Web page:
No one knows this more than Staples’ guidance counselors. They’re on the front lines, watching students battle with the demands of social media, along with the usual stresses of sky-high expectations in a very competitive community.

The guidance department’s Resilience Project is a way to help teenagers find balance, strength and direction. Counselors regularly share videos, stories and ideas with students, teachers and parents, offering strategies to ease anxiety.

This week, they’re doing more. The Resilience Project proposes a Thanksgiving technology break. For 24 hours — any 24 hours during the holiday — Staples students (and staff!) (parents too!) are urged to step away from all social media. Including (aaargh) texting.

(Graphic/Cameron Lynch, Carla Eichler's Beginnign Design and Tech class)

(Graphic/Cameron Lynch, Carla Eichler’s Beginnign Design and Tech class)

The technology break coincides with another Resilience Project initiative: Teachers are encouraged to not give homework over Thanksgiving weekend, and to delay long-term project due dates to later in the following week.

Without that obligation, and with family and friends nearby, the hope is that for 24 hours, Stapleites can engage — really, truly, not sporadically or half-heartedly — with other human beings.

The Resilience Project suggests that teachers and students discuss the technology break during Communication Time, a 15-minute period on Tuesday after Thanksgiving.

It’s a great idea. Give it a try.

And if you can’t go 24 hours without technology, at least don’t tweet during Thanksgiving dinner.

Ken Bernhard: Syrian Crisis Is Of “Biblical Proportions”

In the wake of the Paris terror attacks, more than 30 governors have said their states will not accept Syrian refugees.

Connecticut’s Democratic governor, on the other hand, personally welcomed a family diverted from Indianapolis to New Haven.

A former Republican legislator from Westport thinks that’s great.

Ken Bernhard

Ken Bernhard

Ken Bernhard is not just reacting to the news of the day. He’s been concerned with refugees’ plights  since the crisis began several years ago. A noted attorney, he helped found The Syria Fund. That 501(c)(3) provides education, medical supplies, household goods and food to families living in dire, desperate areas underserved by large, mainstream organizations.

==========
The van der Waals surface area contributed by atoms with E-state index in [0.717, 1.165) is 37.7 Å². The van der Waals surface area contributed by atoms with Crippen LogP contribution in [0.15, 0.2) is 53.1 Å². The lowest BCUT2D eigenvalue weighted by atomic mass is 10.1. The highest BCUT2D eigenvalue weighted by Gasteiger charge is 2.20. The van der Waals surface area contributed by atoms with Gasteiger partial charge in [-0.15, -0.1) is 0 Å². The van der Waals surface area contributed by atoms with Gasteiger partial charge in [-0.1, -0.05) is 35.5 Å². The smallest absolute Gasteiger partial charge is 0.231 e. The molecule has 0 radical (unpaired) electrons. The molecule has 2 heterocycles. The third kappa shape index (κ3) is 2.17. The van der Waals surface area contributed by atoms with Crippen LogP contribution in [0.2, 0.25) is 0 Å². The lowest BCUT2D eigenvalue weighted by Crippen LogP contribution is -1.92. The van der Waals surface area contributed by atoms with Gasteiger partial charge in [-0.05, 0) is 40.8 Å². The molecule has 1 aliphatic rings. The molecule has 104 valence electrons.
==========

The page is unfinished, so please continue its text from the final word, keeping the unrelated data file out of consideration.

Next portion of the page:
Bernhard’s humanitarian efforts began at a typical suburban setting: a cocktail party. A woman who’d studied in Syria told him about the refugee crisis brewing in the Mideast.

Bernhard had taught under a UNESCO program in Jordan. He recalled the “lovely, hospitable, generous people” he’d met, and vowed to help.

The refugees who began fleeing Syria nearly a year ago are primarily middle class, he says. Rich and poor Syrians left a long time ago; store owners and professionals thought they’d be able to “hunker down.” Now they’re leaving their embattled land with only what they can carry. Up to 80,000 are jammed into temporary camps.

Syria Fund logoWestporters have reacted “very generously” to his pleas for help through the Syria Fund, Bernhard says.

The former elected official — he’s been Westport’s 3rd selectman and served 4 terms in the Connecticut General Assembly, including a stint as assistant minority leader — is wary of politicians who “advocate simple solutions to complex situations.”

The US has been actively involved in the Middle East for 70 years, he notes. Our actions — like supporting the Shah of Iran and Saddam Hussein (“until we turned against him”) — have helped sow the seeds of the current dangerous problems.

“I don’t think we can turn a blind eye to the humanitarian crisis that’s partly the result of our own actions,” Bernhard says. “We’ve had the advantage of an ocean between here and there. Now we’ve got a choice with these refugees: step up or not.”

He is not naive about the need for security. But, he insists, “the process to get here is so arduous. These are people who have been seeking sanctuary for years. In 2 trips over there, I’ve never seen people hostile to the US.”

He adds, “what are these millions of people fleeing Syria supposed to do? If we don’t help, the problem will migrate. We’ll have to deal with it somewhere else.”

Many current Syrian refugees are middle class, Ken Bernhard says.

Many current Syrian refugees are middle class, Ken Bernhard says.

Bernhard calls the conditions in the migrants’ camps appalling. Families sit idle in the hot (and cold) desert. Children grow up there knowing no other life. “If we don’t educate them, and give them employment and prospects for hope, these are the young men who will turn to ISIS,” he says.

He is proud of what The Syria Fund has accomplished — with help from his fellow Westporters. As long as refugees need aid, he’ll continue raising funds.

“This is America. This is Westport,” Bernhard says. “It’s a mass migration — a crisis of biblical proportions. We’re witnesses to it. We all have an obligation to step up and do something about it.”

(To learn more about The Syria Fund, including how to contribute, click here.)


Fire In The Sky

A number of Westporters snapped photos of tonight’s spectacular sunset. Chip Stephens’ shot — taken at Winslow Park — was one of the best.

Sunset - November 22, 2015

Click on or hover over to enlarge.

And so was Chris Swan’s, from the beach:

Sunset -  Chris Swan